17 May 2020


One of the things I do routinely with Chess Informant is to race through batches of games in openings that I favor. Sometimes the end of the game--when a Grand Master resigned--offers an opportunity to practice my technique finishing a won position against the Silicon Beast (Stockfish 10 in this instance). Yesterday I failed to win from a position where I had a two pawn advantage.

In Krysa,L. -- Kobalia, M., Gibraltar 2020, Informant 143/122, Kobalia resigned after White's move 23. I took White against Stockfish.

Black to move
After 23.bxa4 1-0

Stripes,J -- Stockfish 10

23...Qxe2 24.a5 Qxa2 25.Bb6

These moves were simple enough, especially as they were provided in Branko Tadic's annotations to the game.


According to the engine, my advantage is 2.38 pawns. I should be able to finish this, but how?

White to move

First Attempt

26.a6 Rab8 27.Rb1

This was the only move that did not lose, later analysis revealed.

27...Bb2 28.Qxb8

I found this move after trying a couple of losing moves. Again, the only move that maintains equality.

28...Rxb8 29.Bd4 Rg8 30.Rxb2 Qa4 31.a7 Qxd4

White to move


Once again, White had a single non-losing move.

32...Qxb2 33.a8Q =

Second Attempt

26.Qc6 h6 27.Qc4 Qxc4 28.Rxc4

Black to move

It turns out that the bishops do not change much. This is still a rook ending with a single pawn advantage and that pawn on the flank. Perhaps computer vs. computer gives White winning chances, but all I can do is draw (except when I manage to lose).

28...Rfe8 29.Rfc1 Kh7 30.R1c2 Re1+ 31.Kg2 Ra6 32.Rc6 Ra1

White to move

33.Bc7 Ra8 34.Re6 Bd4 35.Re4

Not a particularly effective strategy, chasing the bishop, but I was feeling rather clueless, despite an apparent advantage.

35...Rd1 36.Bb6 Bxb6 37.axb5 Rb1 38.Rc6 Rb8 39.Ree6

White to move

I played another 30 moves against the beast because a rook ending against a computer is not terrible practice.

There may have been other efforts starting at move 26, but I never managed to find a way to victory.

Stockfish suggests 26.Rfd1 Rxa5

White to move

What would you play? There is a single winning move.

07 May 2020

Chess Informant 143

Chess Informant 143 arrived yesterday as book and CD. After a few more hours of post-dinner work, I installed the CD on my notebook and started working through the first article in the magazine. Ivan Sokolov presents some games and game fragments from the Corus Chess tournament that was held in January at Wijk aan Zee with a one-round visit to Eindhoven.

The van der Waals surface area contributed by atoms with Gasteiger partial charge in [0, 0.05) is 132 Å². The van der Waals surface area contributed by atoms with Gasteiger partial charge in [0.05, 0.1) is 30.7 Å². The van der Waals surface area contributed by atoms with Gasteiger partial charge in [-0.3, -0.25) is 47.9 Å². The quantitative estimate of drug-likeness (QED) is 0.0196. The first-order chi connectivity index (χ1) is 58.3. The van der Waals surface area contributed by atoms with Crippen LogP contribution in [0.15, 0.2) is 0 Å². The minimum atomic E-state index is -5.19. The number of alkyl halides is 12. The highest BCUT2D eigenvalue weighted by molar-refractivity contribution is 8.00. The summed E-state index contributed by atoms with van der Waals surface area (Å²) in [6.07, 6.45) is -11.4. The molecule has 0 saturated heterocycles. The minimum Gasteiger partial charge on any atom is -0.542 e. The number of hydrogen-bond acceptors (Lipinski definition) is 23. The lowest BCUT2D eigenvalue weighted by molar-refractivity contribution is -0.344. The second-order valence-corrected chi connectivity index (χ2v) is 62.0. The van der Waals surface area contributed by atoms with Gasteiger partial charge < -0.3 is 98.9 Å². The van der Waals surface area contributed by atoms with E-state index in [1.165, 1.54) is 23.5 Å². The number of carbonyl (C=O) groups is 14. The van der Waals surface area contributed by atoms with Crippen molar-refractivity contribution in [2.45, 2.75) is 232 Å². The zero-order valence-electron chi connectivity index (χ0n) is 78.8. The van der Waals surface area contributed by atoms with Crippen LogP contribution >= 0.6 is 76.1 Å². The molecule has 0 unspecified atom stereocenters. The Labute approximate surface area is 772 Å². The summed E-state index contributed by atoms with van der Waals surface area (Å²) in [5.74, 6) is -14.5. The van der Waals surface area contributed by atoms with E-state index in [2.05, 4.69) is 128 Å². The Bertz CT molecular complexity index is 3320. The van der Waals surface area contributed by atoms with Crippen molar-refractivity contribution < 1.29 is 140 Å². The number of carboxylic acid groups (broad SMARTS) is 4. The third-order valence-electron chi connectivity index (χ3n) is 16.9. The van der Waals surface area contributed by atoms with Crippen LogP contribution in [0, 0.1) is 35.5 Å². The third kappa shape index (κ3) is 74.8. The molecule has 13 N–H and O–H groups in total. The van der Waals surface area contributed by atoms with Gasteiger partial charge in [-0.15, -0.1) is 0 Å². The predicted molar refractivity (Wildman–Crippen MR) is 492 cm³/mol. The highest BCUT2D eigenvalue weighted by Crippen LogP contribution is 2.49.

I was well-familiar with Eindhoven when I was reading about the 1975 Wijk aan Zee tournament in high school because my other passion at the time was the military history of World War II. I read Cornelius Ryan, A Bridge Too Far, watched the film based on the book, and even bought and played an Avalon Hill board game based on the battle.

I usually follow this tournament, although this year that amounted to know more than watching Danny King's PowerPlay videos on YouTube. In January 2000, I followed this tournament live on the Internet Chess Club for the first time. No other Grandmaster chess event consistently draws my attention year after year, but the past couple of years, it seems, I have not found the time to follow it closely.

Hence, Ivan Sokolov's highlights, like Danny King's, are most welcome. I recall watching Sokolov play in this event a few years ago. Sokolov presents more than a dozen games and several fragments. His commentary is instructive and entertaining. The second entry is "seemingly 'simple position'" (16) where Anish Giri blundered.

Black to move

When Stockfish thinks for less than half a minute, there is very little difference between the three moves that Sokolov analyzes here. But, then, the engine finds one move that is equal and a slight advantage for White in the other two. This slight advantage, it turns out, is a technical win that is just deep enough that the engine's evaluation is less than reliable. I played one of them against Stockfish last night. The computer diverged from the game's variation, but finding the winning line still was easy.

The candidate moves:

a) 39...Rd7 (played in the game)
b) 39...Kf5
c) 39...h5

The second choice leads down the same road as the game with a winning pawn ending for White. 39...h5 draws.

The game, Firouzja,A. -- Giri,A., continued 39...Re7 40.Kf3 Kf5 41.Rxh4 Kxe5 42.Re4+ Kf6 43.Rxe7 Kxe7

White to move

44.Kf4 Kf6 45.g4 a5 46.a4 h6 47.h4 Ke6 48.g5 hxg5

And this position caught my interest, thanks to Sokolov's commentary. In blitz, I would have made the wrong move without a thought, but there is an important principle here that should be understood. It involves counting.

White to move

How would you finish?